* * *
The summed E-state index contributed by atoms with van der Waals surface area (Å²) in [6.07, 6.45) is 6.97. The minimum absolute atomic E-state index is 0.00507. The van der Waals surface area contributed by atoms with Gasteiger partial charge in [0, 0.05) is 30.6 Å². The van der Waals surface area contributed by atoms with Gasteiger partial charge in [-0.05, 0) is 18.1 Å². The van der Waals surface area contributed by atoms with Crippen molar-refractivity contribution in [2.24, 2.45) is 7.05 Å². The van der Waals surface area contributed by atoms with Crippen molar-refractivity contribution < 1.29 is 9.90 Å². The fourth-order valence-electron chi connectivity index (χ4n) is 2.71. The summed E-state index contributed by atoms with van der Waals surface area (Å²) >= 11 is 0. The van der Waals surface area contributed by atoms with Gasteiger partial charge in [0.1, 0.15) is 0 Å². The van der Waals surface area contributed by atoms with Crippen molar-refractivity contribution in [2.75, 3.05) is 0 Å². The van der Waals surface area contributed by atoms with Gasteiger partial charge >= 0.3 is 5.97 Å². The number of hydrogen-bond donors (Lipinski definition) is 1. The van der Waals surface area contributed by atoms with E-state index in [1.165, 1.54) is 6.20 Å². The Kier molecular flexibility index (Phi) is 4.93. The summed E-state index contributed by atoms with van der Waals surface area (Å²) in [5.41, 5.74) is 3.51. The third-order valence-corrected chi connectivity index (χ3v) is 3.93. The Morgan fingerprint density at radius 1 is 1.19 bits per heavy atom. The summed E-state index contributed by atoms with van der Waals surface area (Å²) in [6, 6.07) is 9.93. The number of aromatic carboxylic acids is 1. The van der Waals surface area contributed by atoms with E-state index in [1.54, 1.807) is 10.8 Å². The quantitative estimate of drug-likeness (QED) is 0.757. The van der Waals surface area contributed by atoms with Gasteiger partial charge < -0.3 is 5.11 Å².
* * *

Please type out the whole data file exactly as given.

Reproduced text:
The summed E-state index contributed by atoms with van der Waals surface area (Å²) in [6.07, 6.45) is 6.97. The minimum absolute atomic E-state index is 0.00507. The van der Waals surface area contributed by atoms with Gasteiger partial charge in [0, 0.05) is 30.6 Å². The van der Waals surface area contributed by atoms with Gasteiger partial charge in [-0.05, 0) is 18.1 Å². The van der Waals surface area contributed by atoms with Crippen molar-refractivity contribution in [2.24, 2.45) is 7.05 Å². The van der Waals surface area contributed by atoms with Crippen molar-refractivity contribution < 1.29 is 9.90 Å². The fourth-order valence-electron chi connectivity index (χ4n) is 2.71. The summed E-state index contributed by atoms with van der Waals surface area (Å²) >= 11 is 0. The van der Waals surface area contributed by atoms with Gasteiger partial charge in [0.1, 0.15) is 0 Å². The van der Waals surface area contributed by atoms with Crippen molar-refractivity contribution in [2.75, 3.05) is 0 Å². The van der Waals surface area contributed by atoms with Gasteiger partial charge >= 0.3 is 5.97 Å². The number of hydrogen-bond donors (Lipinski definition) is 1. The van der Waals surface area contributed by atoms with E-state index in [1.165, 1.54) is 6.20 Å². The Kier molecular flexibility index (Phi) is 4.93. The summed E-state index contributed by atoms with van der Waals surface area (Å²) in [5.41, 5.74) is 3.51. The third-order valence-corrected chi connectivity index (χ3v) is 3.93. The Morgan fingerprint density at radius 1 is 1.19 bits per heavy atom. The summed E-state index contributed by atoms with van der Waals surface area (Å²) in [6, 6.07) is 9.93. The number of aromatic carboxylic acids is 1. The van der Waals surface area contributed by atoms with E-state index in [1.54, 1.807) is 10.8 Å². The quantitative estimate of drug-likeness (QED) is 0.757. The van der Waals surface area contributed by atoms with Gasteiger partial charge < -0.3 is 5.11 Å².